Those telling us we’re all racist are the real dividers

To the editor:

I was going to have a quiet summer’s day today, but then I read the latest sermon from Mr. Eric Becht of Mifflintown telling us all how to be good citizens, and now my blood is boiling.

Mr. Becht informed us recently that the Republican Party is the source of all evil, implying, I suppose, that the Democratic Party must be the source of all good.

Several years ago, several members of the Foreign Service, a branch of the State Department, were attacked in Benghazi. Several calls for assistance from nearby US forces went unanswered, those forces having been instructed — by some yet-unknown authority — to stand down. Four Americans were killed. In the aftermath, then-Secretary of State Hillary Clinton informed the nation that the attack was motivated by an anti-American video of some sort. It is reported that Mrs. Clinton knew that that was a lie, because she had told her daughter the truth beforehand. The attack was a simple terrorist raid for which the department was unprepared. More recently, several Democrat supporters on the left have been calling for a recession — to the detriment of most of the population — in order to unseat the president, and presumably to regain power for the Democrats. Do you call those two examples “evil” on the part of the Democrats? You tell me. I count myself a Republican, but I have voted for a Democrat for president, that is, I will change my party affiliation if the situation warrants. Mr. Becht cannot do that; the Republican Party for him is evil, so he is chained in his Democratic prison.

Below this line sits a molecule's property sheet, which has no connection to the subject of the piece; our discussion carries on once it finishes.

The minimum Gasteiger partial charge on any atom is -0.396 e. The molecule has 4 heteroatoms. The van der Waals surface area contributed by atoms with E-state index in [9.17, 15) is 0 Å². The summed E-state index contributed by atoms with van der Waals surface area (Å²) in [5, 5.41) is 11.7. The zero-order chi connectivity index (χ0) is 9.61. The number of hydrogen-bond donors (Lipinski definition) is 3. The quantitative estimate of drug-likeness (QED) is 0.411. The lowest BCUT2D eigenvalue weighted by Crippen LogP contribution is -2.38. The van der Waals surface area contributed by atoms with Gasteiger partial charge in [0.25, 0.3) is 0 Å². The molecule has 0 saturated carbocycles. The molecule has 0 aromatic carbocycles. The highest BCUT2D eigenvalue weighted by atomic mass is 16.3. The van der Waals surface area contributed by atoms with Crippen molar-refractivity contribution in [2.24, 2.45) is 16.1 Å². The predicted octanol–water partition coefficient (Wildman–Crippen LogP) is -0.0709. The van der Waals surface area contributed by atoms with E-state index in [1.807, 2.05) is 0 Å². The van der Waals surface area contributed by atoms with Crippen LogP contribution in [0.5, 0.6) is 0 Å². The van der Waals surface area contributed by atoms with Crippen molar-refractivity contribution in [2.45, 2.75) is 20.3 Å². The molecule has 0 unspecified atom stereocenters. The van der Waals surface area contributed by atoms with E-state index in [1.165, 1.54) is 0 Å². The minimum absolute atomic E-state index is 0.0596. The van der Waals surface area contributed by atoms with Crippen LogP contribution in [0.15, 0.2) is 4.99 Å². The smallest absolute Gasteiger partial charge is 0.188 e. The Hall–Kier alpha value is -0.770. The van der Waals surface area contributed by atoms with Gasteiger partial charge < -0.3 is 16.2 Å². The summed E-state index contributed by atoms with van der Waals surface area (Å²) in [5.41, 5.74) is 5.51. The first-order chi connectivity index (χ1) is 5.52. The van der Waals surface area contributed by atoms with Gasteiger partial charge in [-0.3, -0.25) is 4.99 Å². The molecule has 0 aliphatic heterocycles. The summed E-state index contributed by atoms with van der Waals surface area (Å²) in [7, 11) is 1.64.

Now, Mr. Becht tells us, and I will quote this verbatim, that “There has never been a time in on this continent when white people did not falsely consider themselves to be superior to all others …” going on to list all sorts of ethnic groups. Mr. Becht, I assume you are white from your name, so I guess you feel superior to all those groups, don’t you? Your charge is a racial stereotype, such a claim being the generalized association of one group with a particular sin or behavior, which we have been at pains to suppress these days, it having no basis in logic.

There are different communities here — blacks, Latinos, Indians and Jews, among others. Am I different from them? In a way. Do I feel superior to them? Why? A recent study confirmed that a community with high homogeneity has a higher level of community spirit and involvement than others, which simply means that I will be most comfortable hanging out with white people for the most part. Does that make me a racist? No. My psychological response to difference in no way implies feelings of superiority. I wish more commentators could understand this point.

There is racism in this country, where people let difference equate to inferiority. But that’s on the fringes of the population. If I am certain of anything, I am certain that the great majority of people, if left alone, will get along just fine in this country. It is people like Mr. Becht with his absurd generalizations who tend to divide us.

John Brittain



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